"It is noteworthy that areas of the brain that are essential to memory and problem-solving are also responsive to cortisol," write Andrea C. King, Ph.D., of the University of Chicago and her colleagues. "It is possible that frequent exposure to high levels of cortisol during bouts of heavy drinking and subsequent withdrawals may have affected these areas in alcoholics and contributed to their deficits."
King and her colleagues recruited 48 male alcoholics receiving inpatient treatment for alcoholism and 30 nonalcoholic control participants. The alcoholics' cortisol levels were initially measured from a blood sample drawn the first morning after their admission to the treatment program; they participated in the remainder of the study protocol at the end of their inpatient treatment, which lasted 21 to 28 days.
Both the alcoholic and the control participants were assessed for memory and problem-solving ability using several standard tests and then performed two tasks known to induce stress: mental arithmetic problems and a "cold pressor" task, which requires submerging one hand in ice water for 90 seconds. Blood samples were drawn at intervals before, during and after the test, and cortisol levels were measured in each sample.
Although the men in both groups had nearly identical cortisol levels when the experiment began, the alcoholics demonstrated a "blunted" cortisol response after the stressors were administered. At 30 minutes after the test, the alcoholics' cortisol level was significantly lower than that of the control participants. The researchers compared the scores on the memory and problem-solving tasks with the cortisol response and found several patterns.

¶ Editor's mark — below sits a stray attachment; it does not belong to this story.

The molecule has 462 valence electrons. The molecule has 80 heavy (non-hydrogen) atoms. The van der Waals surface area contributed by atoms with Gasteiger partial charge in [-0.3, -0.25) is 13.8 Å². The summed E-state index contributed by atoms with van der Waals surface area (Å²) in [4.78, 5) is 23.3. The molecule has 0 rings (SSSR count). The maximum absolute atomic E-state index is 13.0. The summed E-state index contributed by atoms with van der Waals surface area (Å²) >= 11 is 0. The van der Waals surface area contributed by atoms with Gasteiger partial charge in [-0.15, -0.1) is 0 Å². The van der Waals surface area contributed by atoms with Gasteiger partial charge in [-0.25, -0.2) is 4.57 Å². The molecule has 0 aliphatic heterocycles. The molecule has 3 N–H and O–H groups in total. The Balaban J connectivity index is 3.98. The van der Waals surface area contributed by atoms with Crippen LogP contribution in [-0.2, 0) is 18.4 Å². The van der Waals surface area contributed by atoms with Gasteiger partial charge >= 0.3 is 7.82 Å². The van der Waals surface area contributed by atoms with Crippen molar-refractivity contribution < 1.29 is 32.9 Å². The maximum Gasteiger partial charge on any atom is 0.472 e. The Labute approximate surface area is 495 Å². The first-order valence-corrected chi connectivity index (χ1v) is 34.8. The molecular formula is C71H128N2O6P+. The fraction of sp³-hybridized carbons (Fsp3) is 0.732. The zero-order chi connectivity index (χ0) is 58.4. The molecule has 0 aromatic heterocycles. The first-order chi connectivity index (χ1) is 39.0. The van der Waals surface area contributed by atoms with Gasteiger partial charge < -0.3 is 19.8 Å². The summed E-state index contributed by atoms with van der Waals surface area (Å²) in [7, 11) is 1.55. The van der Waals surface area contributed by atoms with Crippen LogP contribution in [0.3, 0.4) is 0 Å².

Among alcoholics, they found, the number of withdrawals from alcohol was the strongest predictor of memory impairments, but not of problem-solving ability. The greater the alcoholics' relative cortisol levels were during alcohol withdrawal, the more likely they were to have low scores on one of the problem-solving tests.
Also, the alcoholics' reduced cortisol responses were significantly linked to low scores on problem-solving tests. Nonalcoholic participants showed a connection between higher post-stress cortisol levels and impaired memory, a finding supported by earlier research.
The researchers add that although alcoholics tend to develop cognitive deficits as a result of alcohol-related health consequences such as liver disease or endocrine dysfunction, the findings of this study could possibly reflect problems with the endocrine or central nervous systems existing before the onset of alcoholism. They note that "future studies should examine such factors, in addition to heavy drinking history, in studies of [endocrine] dysregulation and memory deficits."
"The results may provide leads for future studies of the role of endocrine dysregulation and cognitive impairment in alcoholism," the researchers say. They caution that at this point, "the potential relationships between cognitive deficits and indicators of abnormal cortisol secretion in the alcoholics must be viewed as preliminary."
The study was supported by the Oklahoma Center for the Advancement of Science and Technology, the Medical Research Service of the Department of Veterans Affairs, and the Research Council of the Department of Psychiatry and Behavioral Sciences.
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